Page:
As North Texans begin to thaw out from a massive ice storm, a viewer's video from an apartment building in Plano serves as a stark reminder to beware of falling ice.
For a couple of hours on Sunday, the temperature rose above freezing and some of the ice began to melt. In that short time, heavy sheets of ice were dislodged and slid from rooftops around North Texas.
In some cases, the ice fell harmlessly onto the street. But in other cases, such as one caught on video in Plano, the heavy sheets of ice crashed down on a jaguar, a corvette and a number of other cars, smashing glass and collapsing the roofs on vehicles outside of the Shops at Legacy.
At the NorthSide at Legacy Sunday, Nicole Jaime grabbed her cell phone as a sheet of ice came crashing down on a car.
“It could've killed somebody when it went down, they would've been dead for sure. Immediately after I stopped taping, the neighbors and I started warning people and they call[ed] 911,” said Jaime.
On Monday, at the Shops at Legacy, Plano police closed Bishop Road and taped off an additional area where ice continued to fall. At about noon, maintenance crews began pushing the ice down, trying to reduce the threat. A few stores will remain closed until the sidewalks are safe.
With temperatures expected to climb above freezing for several hours on Monday, more melting will occur -- and with that the potential for incredible injury from falling sheets of ice will rise.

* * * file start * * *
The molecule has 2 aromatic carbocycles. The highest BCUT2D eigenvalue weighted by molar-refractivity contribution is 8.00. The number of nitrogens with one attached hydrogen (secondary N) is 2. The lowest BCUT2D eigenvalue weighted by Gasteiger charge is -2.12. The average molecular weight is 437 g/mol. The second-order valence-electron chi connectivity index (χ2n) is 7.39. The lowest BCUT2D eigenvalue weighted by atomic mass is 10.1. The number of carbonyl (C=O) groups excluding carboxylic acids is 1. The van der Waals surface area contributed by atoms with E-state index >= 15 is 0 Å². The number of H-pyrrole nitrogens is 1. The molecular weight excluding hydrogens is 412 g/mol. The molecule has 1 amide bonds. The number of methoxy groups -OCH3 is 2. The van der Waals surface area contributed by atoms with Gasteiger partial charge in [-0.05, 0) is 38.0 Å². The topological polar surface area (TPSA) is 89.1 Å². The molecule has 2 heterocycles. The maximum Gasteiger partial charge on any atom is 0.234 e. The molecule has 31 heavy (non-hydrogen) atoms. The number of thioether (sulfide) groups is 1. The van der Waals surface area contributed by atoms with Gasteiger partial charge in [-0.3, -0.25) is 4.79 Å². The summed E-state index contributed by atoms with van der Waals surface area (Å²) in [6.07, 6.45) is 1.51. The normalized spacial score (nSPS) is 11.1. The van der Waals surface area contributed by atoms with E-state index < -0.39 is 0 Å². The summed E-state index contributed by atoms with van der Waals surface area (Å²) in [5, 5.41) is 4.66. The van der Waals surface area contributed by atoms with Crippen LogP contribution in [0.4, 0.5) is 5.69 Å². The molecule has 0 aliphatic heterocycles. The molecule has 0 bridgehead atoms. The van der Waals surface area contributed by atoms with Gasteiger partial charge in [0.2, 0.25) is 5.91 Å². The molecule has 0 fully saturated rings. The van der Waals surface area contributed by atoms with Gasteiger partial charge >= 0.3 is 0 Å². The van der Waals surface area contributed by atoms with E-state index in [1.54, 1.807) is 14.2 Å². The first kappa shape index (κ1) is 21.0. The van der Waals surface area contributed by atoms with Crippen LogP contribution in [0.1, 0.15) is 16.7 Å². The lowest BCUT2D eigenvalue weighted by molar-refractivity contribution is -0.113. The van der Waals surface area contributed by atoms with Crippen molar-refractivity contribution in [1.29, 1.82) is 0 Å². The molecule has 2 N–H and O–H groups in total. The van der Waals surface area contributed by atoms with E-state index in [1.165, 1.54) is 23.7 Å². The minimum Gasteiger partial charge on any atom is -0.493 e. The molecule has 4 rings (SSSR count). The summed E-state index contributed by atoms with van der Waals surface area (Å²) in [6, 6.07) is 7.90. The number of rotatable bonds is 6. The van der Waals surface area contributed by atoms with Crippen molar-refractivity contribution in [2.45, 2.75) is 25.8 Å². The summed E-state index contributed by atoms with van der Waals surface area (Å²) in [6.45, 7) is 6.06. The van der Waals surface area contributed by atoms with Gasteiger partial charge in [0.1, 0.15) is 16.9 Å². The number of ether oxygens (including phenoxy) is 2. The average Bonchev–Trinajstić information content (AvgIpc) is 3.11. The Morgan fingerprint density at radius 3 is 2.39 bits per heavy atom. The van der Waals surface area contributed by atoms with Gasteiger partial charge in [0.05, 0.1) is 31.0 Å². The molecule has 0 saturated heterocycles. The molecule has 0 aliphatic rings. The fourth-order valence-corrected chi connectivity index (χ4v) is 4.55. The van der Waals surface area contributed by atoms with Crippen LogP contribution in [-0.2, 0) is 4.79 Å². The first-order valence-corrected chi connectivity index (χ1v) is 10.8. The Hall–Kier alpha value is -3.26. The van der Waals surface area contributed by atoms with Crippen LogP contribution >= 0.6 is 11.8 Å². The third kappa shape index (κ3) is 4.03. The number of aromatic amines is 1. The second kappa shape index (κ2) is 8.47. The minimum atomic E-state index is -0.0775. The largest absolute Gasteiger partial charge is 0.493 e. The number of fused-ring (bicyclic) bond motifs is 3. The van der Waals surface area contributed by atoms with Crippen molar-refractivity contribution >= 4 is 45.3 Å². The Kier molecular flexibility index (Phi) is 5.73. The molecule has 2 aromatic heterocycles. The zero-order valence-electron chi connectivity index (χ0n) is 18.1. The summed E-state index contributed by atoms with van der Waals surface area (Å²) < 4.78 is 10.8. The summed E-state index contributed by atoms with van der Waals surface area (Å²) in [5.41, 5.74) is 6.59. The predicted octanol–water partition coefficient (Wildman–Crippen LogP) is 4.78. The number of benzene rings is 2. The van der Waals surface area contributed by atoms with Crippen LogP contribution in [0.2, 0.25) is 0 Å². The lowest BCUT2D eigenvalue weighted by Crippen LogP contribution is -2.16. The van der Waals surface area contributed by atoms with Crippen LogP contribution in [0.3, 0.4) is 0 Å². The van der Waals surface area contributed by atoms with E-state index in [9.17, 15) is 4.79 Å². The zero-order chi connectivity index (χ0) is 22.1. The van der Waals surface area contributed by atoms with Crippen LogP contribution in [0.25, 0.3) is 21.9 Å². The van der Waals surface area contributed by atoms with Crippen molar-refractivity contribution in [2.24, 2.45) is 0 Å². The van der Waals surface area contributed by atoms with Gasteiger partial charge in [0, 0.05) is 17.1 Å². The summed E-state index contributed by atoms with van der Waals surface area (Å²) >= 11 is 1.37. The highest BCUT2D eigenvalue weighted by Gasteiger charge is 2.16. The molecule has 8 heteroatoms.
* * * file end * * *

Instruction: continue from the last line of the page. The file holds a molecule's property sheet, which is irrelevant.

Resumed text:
In 2011, ahead of Super Bowl XLV, Severin Sampson was badly injured when ice and snow fell onto him from from 200 feet, atop Cowboys Stadium. The weight of the ice fractured his skull, ruptured his eardrum and left him with a brain injury. In an exclusive interview with NBC 5 in 2012, Sampson said he saw "a big giant boulder and a big sheet of ice behind the boulder" when he looked up -- and that it was falling too fast for him to get out of the way. In all, six people were injured by falling ice at the stadium in 2011.
To keep yourself and your car safe, avoid parking under any awning or sloped roof where ice could slide and fall. Also, use caution when walking near buildings, tall trees or anywhere where ice may have been built up.
At this time, there have been no recent reports of injury from falling ice.
NBC 5's Kendra Lyn contributed to this report.